Genesis 22:1-14

God tested Abraham. He said to him, “Abraham!” And he said, “Here I am.” He said, “Take your

son, your only son Isaac, whom you love, and go to the land of Moriah, and offer him there as a

burnt offering on one of the mountains that I shall show you.” So Abraham rose early in the

morning, saddled his donkey, and took two of his young men with him, and his son Isaac; he cut

the wood for the burnt offering, and set out and went to the place in the distance that God had

shown him. On the third day Abraham looked up and saw the place far away. Then Abraham said

to his young men, “Stay here with the donkey; the boy and I will go over there; we will worship,

and then we will come back to you.” Abraham took the wood of the burnt offering and laid it on

his son Isaac, and he himself carried the fire and the knife. So the two of them walked on together.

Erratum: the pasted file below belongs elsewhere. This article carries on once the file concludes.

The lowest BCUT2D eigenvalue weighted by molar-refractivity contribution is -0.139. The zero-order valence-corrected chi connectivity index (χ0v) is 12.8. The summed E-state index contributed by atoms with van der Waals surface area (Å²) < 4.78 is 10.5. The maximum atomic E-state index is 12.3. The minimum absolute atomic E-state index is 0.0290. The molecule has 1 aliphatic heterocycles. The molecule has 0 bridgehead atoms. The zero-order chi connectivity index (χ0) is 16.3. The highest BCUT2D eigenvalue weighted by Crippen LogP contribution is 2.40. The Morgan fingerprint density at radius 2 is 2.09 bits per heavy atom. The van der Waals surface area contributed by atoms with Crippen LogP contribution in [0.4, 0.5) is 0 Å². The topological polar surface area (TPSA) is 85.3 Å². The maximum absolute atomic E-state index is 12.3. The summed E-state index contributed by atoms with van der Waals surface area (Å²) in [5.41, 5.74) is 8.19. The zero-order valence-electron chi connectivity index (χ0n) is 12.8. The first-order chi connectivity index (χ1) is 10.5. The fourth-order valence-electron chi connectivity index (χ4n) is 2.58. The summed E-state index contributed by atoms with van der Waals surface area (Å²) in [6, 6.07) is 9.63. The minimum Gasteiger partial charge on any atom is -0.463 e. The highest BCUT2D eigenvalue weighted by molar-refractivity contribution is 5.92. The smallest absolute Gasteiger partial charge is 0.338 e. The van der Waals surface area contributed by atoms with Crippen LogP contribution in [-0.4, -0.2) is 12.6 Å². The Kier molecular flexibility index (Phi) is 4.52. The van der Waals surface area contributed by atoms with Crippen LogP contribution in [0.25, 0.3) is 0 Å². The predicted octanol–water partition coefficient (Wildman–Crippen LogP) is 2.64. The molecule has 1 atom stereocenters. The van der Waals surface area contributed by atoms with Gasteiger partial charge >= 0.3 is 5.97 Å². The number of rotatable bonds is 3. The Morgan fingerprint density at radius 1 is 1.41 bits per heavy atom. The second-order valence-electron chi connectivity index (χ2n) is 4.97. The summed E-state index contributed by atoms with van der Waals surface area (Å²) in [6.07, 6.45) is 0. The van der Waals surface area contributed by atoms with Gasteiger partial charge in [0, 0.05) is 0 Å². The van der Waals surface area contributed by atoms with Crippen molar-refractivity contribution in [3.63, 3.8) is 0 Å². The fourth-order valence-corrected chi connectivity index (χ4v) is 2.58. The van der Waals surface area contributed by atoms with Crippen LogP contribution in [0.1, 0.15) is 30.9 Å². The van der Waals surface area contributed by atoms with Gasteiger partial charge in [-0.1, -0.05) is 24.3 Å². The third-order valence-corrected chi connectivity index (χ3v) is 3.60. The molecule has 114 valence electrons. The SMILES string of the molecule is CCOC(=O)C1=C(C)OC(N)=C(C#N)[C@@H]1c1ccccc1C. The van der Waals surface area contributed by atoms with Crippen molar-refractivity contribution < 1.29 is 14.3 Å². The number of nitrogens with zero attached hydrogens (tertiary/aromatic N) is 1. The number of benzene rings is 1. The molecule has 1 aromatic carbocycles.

Isaac said to his father Abraham, “Father!” And he said, “Here I am, my son.” He said, “The fire

and the wood are here, but where is the lamb for a burnt offering?” Abraham said, “God himself

will provide the lamb for a burnt offering, my son.” So the two of them walked on together.

When they came to the place that God had shown him, Abraham built an altar there and laid the

wood in order. He bound his son Isaac, and laid him on the altar, on top of the wood. Then

Abraham reached out his hand and took the knife to kill his son. But the angel of the Lord called to

him from heaven, and said, “Abraham, Abraham!” And he said, “Here I am.” He said, “Do not lay

your hand on the boy or do anything to him; for now I know that you fear God, since you have not

withheld your son, your only son, from me.” And Abraham looked up and saw a ram, caught in a

thicket by its horns. Abraham went and took the ram and offered it up as a burnt offering instead

of his son. So Abraham called that place “The Lord will provide”; as it is said to this day, “On the

mount of the Lord it shall be provided.”


Romans 6:12-23

Do not let sin exercise dominion in your mortal bodies, to make you obey their passions. No

longer present your members to sin as instruments of wickedness, but present yourselves to God as

those who have been brought from death to life, and present your members to God as instruments